“Someone get me out of here!”
No one moves.
The men in front of me exchange brief looks.
The voice cries out again.
“Hurry, oh God, hurry! This thing is going to catch on fire! Both my legs are pinned.”
The pair and my driver spring forward. He aids the two as they climb to the top side where the passenger door is now located, and they begin yanking on the door, trying to spring it open. My driver, looking helpless, can only stare up at them from the pavement.
I glance over to my right and into the blinding beams of our idling bus. Several automobiles have parked behind the coach. Their headlights help to light up the scene. Silhouettes of people with heads bowed mill slowly around the roadway. One dark shape after another reaches to pick something up. Then after stuffing the items in a pocket, or tucking them away inside a shirt, the shapes move a little farther on, still searching.
The two men on the cab heave on the door while the man inside continues to plead. My driver abruptly runs back to his bus, hurls the luggage door open and begins to search for something – I hope a prying tool of some sort. One of the scavengers gives me a glance, and then his eyes follow the driver racing back to the sideways cab. The hunter then returns his focus to the road, the shoulders of the road and the wide ditches on either side.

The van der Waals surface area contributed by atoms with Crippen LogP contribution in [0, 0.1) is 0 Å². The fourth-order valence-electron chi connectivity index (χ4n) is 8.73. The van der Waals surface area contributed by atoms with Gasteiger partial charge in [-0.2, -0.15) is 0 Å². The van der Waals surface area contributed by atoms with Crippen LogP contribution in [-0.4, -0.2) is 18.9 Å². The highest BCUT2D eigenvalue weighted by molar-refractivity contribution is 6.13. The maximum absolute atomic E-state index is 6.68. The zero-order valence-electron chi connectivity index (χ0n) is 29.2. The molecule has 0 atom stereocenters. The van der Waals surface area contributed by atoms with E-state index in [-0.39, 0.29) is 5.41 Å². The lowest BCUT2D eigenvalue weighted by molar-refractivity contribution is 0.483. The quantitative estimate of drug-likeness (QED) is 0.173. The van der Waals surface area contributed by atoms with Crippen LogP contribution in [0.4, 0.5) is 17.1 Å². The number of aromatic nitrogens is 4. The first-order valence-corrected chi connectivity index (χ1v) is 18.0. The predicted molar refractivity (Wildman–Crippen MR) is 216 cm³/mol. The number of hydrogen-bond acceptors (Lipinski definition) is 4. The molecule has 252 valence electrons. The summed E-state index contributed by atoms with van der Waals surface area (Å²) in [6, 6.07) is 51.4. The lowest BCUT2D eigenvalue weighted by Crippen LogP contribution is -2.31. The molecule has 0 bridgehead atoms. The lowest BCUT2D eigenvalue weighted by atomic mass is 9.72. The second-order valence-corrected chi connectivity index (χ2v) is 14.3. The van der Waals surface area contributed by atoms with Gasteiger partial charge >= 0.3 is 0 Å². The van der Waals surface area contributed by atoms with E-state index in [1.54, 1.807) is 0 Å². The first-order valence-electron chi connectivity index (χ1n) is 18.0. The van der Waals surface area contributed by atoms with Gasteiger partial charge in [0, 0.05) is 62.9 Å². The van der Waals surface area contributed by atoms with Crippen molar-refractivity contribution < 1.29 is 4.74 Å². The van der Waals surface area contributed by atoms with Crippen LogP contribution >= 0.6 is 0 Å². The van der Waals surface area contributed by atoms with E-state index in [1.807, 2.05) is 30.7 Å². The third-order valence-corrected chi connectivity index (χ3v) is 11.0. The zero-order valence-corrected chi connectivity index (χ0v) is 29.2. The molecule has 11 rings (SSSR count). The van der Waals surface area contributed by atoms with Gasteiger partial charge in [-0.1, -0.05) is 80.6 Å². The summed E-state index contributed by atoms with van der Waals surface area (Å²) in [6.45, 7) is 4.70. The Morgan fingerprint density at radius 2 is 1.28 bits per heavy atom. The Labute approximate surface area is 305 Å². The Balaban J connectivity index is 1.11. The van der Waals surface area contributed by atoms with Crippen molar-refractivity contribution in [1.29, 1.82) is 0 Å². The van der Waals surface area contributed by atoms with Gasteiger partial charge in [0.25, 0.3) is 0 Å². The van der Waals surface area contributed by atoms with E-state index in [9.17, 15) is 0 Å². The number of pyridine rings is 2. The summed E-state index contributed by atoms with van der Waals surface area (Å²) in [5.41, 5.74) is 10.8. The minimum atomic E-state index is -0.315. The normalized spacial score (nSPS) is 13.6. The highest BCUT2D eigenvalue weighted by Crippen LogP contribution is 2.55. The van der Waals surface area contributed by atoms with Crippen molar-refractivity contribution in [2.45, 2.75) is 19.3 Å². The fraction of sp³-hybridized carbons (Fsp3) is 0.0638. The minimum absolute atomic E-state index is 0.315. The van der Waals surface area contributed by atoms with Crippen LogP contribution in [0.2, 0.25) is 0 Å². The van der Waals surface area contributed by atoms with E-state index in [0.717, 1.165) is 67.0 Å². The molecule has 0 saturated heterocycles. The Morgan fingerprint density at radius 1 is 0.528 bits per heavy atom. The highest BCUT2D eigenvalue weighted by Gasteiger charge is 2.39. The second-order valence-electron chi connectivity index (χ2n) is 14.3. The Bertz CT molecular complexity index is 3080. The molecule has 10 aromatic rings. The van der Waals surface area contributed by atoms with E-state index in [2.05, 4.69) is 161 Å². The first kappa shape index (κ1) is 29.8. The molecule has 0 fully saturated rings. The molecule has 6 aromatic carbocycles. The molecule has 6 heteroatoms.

No progress has been made with the stubborn door. One of the men stands up and tries to peer over the top of the long trailer as our out-of-breath driver arrives. The other one continues to claw and pull at the wedged-tight portal, but he is having no luck.
The bus driver stretches to hand up a crowbar when the fuel on the ground suddenly catches fire. Tiny flames spread with a fury and circles the cab. My driver jumps back and yells out a warning. Both men leap to the ground and run.
The driver runs. We all run. Within seconds the cab burst into flames behind us with a loud whoosh.
I see a yellow reflection in a pair of glasses as I dart past a busy man who pauses only to stare.